And yes Josh… I like the look of the Cemusa stuff too.

  • Hilary

    Visual advertising is an arms race. At some point each addition just lowers the value of the rest. And it all dilutes the experience of the built and natural environment – in some cases, a welcome result. New York has many areas that are improved by the “vitality” of advertising, but many that are not.

    The question is when is enough enough, and where do we want to invite it into our environment? How much advertising do we want to drape our buildings, bridges, subway entrances, scaffolding, sidewalks? Do we want commercial elements in all neighborhoods, or should there be some respite from them, say in our residential enclaves, grand streets, parks? I wonder how the businesses whose storefronts are obscured by the advertising are affected.

  • eddy

    why hasn’t anyone noticed that the racks are too close together to park bikes properly? bikes are meant to be parked perpendicular to the rack on either side. the way these are set up, you can only lock one bike per rack, otherwise you risk tangling pedals in spokes, etc. it’s pretty evident that they only care about the advertising. given the choice, i’ll stick to parking meters.

  • bikeman

    wah wah wah – can’t do enough then do too much – just be glad the city is paying attention to bikes period – whether or not they need to be protected from rain or advertising revenue is generated from structures

  • cool

    Re: eddy’s comment, bikes are not parked perpendicular to an inverted-u rack. two bikes, are locked alongside it (one on each side, hence you can have two bikes per inverted-u lock). i can determine the spacing between racks from the photos, but i think it should be enough.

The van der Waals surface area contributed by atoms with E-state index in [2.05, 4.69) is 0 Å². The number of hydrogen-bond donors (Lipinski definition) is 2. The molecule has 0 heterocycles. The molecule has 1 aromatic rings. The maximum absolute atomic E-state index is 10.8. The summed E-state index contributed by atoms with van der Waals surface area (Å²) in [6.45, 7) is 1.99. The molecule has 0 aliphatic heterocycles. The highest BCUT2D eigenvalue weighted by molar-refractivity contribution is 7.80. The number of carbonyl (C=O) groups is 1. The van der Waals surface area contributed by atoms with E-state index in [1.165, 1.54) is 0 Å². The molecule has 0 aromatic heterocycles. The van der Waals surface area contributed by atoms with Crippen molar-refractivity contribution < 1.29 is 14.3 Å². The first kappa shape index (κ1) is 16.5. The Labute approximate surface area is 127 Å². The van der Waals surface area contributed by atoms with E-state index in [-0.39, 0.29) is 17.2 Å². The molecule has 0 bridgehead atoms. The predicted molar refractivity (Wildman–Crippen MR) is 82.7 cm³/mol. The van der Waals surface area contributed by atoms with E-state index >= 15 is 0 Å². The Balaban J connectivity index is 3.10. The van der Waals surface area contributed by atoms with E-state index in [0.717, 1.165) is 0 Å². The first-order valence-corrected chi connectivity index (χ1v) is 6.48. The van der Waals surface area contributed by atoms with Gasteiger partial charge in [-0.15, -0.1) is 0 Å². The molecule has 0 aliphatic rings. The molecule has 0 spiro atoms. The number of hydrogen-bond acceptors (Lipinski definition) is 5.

• ben

    agreed that this is not an effective use of space – if we used the whole footprint of the glass shelter for rack space, we could fit two to three times as many bikes.

    also, cemusa would probably throw one of these shelters over every parking meter if they could (wouldn’t want to get wet while feeding the meter, right?).

  • Hilary

    Right. Why not just enclose the entire sidewalk with ads on the roof and hanging cloth panels that we walk through? They would be less of an obstruction than a fixed piece of glass, and kind of pedestrian traffic-calming, don’t you think?

  • Zizou

    I can’t believe that the shelters have Trans Alt and DOT bike safety advertising (I hate all forms of advertising!), and that they aren’t completely enclosed, with a 24 hour security guard and fingerprint identification and a self-composting bathroom and they don’t provide free locks and parking for my tandem recumbent and a map to the nearest food coop!

    Seriously unbelievable. Some of these comments are so miserable and self-defeating that they make me remember one of the reasons why I got out of bike advocacy as a profession.

    As someone who has used the Vernon Jackson subway stop for bike-park + ride every day for the past 8 years, this is a huge improvement. 3-4 years ago there were NO racks of any kind at this station. It took months of requests to get a single rack. Now there’s covered bike parking that’s straight out of Berlin that went up in a week, and the first thing you do is complain?

    Obviously, NYC still has a long way to go, but it’s obvious that this new DOT is trying, and to me, the change of pace is staggering. This DOT has done in six months more than the previous DOTs did in 10 years. Give them a chance. NYC is not going to turn into Copenhagen overnight, no matter how much you scream at your computer screen.